• it checked whether we have the necessary RBAC permission to perform this operation (we do)
  • it called all validating webhooks registered for this type of operation (action:CREATE, resource:Deployment)
  • one of these validating webhooks is gatekeeper-validating-webhook-configuration (the one coming from Gatekeeper)
  • once Kubernetes called Gatekeeper, Gatekeeper checked what constraint it had for this operation (action:CREATE, resource:Deployment)
  • the only and only constraint was deployments-must-have-gk (which has k8srequiredlabels for constraint template)
  • Gatekeeper called OPA with the policy from k8srequiredlabels constraint template, passing as input the deployment being created and the parameters from the deployments-must-have-gk constraint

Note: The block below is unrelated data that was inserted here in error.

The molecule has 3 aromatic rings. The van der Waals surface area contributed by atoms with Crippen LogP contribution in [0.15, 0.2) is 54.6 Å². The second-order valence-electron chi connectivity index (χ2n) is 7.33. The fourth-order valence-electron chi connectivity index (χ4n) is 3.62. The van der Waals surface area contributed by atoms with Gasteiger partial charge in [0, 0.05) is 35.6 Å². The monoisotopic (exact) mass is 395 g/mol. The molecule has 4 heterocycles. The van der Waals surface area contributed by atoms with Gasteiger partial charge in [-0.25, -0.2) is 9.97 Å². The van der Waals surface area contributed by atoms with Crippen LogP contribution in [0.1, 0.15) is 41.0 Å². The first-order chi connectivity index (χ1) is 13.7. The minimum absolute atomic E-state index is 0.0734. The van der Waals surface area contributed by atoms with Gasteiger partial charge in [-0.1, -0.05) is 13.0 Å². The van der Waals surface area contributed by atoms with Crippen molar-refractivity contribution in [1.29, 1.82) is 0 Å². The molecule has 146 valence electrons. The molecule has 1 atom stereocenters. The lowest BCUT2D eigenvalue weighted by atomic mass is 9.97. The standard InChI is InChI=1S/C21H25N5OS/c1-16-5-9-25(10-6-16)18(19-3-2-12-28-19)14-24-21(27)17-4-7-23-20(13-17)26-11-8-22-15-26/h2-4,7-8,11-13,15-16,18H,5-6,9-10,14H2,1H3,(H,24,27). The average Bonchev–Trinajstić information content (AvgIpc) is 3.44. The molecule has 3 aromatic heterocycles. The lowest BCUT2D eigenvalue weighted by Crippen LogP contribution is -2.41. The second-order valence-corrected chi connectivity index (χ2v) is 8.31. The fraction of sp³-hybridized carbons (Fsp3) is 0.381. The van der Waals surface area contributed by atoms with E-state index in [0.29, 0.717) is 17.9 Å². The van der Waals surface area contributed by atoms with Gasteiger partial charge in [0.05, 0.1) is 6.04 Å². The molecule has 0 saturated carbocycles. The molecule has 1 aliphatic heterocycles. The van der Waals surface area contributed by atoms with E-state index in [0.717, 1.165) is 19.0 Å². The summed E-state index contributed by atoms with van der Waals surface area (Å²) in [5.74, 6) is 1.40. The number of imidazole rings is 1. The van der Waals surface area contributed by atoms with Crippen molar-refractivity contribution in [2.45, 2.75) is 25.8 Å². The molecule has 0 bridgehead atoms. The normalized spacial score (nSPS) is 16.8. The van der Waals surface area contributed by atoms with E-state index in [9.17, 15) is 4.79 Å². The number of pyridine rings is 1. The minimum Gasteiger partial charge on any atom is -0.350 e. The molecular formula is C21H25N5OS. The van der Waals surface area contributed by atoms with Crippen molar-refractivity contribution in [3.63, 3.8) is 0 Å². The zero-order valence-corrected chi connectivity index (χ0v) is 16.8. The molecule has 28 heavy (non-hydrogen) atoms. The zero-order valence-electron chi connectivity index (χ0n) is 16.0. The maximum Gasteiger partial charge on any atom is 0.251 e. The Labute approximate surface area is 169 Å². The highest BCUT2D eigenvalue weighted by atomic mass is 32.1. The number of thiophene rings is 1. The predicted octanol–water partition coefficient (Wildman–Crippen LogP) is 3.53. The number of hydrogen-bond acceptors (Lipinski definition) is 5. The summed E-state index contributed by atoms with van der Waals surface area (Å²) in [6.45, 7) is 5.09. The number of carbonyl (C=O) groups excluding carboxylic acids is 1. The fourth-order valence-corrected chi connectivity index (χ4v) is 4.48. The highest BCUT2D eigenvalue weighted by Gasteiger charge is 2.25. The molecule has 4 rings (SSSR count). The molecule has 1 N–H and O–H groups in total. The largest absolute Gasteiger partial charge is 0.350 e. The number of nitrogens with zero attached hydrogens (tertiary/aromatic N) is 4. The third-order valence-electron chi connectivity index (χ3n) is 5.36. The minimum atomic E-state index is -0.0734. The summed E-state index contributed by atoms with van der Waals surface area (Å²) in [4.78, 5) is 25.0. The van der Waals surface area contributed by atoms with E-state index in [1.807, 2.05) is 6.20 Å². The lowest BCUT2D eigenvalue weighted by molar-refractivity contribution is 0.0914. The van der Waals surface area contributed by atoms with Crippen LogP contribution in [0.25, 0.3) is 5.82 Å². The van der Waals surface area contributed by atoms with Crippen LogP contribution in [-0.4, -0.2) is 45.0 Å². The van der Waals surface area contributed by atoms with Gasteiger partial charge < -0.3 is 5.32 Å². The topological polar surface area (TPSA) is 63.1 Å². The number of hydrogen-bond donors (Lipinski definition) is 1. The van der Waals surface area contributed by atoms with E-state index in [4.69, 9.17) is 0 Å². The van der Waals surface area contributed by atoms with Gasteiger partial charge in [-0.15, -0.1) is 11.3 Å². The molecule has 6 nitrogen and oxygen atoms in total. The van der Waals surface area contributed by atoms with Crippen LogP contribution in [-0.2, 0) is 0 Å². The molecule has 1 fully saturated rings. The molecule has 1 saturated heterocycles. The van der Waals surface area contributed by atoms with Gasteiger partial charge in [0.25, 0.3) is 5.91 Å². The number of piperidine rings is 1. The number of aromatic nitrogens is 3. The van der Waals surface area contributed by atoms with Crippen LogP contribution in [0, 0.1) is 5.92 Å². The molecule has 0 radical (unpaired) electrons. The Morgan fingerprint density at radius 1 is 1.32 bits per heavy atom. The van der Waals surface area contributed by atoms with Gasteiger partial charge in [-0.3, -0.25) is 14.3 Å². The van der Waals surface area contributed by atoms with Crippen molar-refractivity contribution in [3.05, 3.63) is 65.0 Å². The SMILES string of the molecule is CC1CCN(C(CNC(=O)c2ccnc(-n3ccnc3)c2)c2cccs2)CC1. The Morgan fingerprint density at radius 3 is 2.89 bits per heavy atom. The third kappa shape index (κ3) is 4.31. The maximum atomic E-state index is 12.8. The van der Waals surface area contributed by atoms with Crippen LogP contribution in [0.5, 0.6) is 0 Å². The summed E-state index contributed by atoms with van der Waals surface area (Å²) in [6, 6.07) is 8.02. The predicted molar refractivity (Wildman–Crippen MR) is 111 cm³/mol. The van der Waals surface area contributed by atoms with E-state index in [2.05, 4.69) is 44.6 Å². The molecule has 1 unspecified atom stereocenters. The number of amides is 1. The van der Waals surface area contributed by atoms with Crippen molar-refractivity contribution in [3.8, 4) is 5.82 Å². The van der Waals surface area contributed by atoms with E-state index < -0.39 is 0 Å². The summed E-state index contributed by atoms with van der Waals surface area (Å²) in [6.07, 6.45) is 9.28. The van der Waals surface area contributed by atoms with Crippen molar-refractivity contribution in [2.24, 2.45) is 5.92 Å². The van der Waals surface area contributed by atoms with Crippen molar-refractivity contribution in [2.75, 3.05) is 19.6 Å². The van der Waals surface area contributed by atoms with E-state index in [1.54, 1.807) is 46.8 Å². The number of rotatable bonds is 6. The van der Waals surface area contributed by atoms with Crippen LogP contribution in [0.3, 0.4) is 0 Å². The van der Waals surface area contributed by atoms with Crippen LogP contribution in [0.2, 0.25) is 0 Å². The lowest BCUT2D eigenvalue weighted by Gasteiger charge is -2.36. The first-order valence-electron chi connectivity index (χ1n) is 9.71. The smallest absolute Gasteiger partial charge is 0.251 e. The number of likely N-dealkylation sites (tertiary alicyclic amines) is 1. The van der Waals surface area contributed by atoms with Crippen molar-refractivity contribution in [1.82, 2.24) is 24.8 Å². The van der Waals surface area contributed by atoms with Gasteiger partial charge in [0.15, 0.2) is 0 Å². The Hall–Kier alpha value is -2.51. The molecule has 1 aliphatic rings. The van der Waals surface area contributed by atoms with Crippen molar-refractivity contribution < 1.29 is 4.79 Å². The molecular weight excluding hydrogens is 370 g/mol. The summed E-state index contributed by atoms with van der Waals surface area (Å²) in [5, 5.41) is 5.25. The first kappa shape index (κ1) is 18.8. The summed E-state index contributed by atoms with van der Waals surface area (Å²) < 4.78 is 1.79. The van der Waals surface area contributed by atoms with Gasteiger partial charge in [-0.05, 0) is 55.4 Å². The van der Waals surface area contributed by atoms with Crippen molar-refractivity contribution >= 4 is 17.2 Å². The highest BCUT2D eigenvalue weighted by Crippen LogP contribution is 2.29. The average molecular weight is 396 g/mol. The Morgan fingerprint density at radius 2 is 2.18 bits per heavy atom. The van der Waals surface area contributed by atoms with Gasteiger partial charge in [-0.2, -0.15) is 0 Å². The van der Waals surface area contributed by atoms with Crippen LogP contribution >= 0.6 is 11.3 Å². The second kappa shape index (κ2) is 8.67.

• OPA evaluated the policy and the input, giving as output violations array with one item
  • Gatekeeper got the output from OPA, determined that this resource cannot be created, and returned a response to the Kube API server that this operation is not allowed
  • the Kube API server aborted the operation and returned an error
  • kubectl outputs the error on the screen

Fixing the violation

The output is clear on where we are wrong and what we need to correct to create this resource. Let’s do that.

We have the same deployment with the additional labels in compliant-deployment.yaml.

Let’s apply this file:

kubectl apply -f k8s/compliant-deployment.yaml


kubectl apply -f

In both cases the result should be:

$ kubectl apply -f k8s/compliant-deployment.yaml
deployment.apps/non-compliant created


Build-in Kubernetes security is not good enough for organizations that want to enforce granular policies on their resources.

That is why Kubernetes has a pluggable mechanism for deploying additional validation for your resources.

This gets even easier when you add Open Policy Agent and Gatekeeper.

Gatekeeper provides all the plumbing, regarding the communication between Kubernetes and OPA. OPA provides a powerful policy agent that will evaluate your resources against rules written in the Rego language.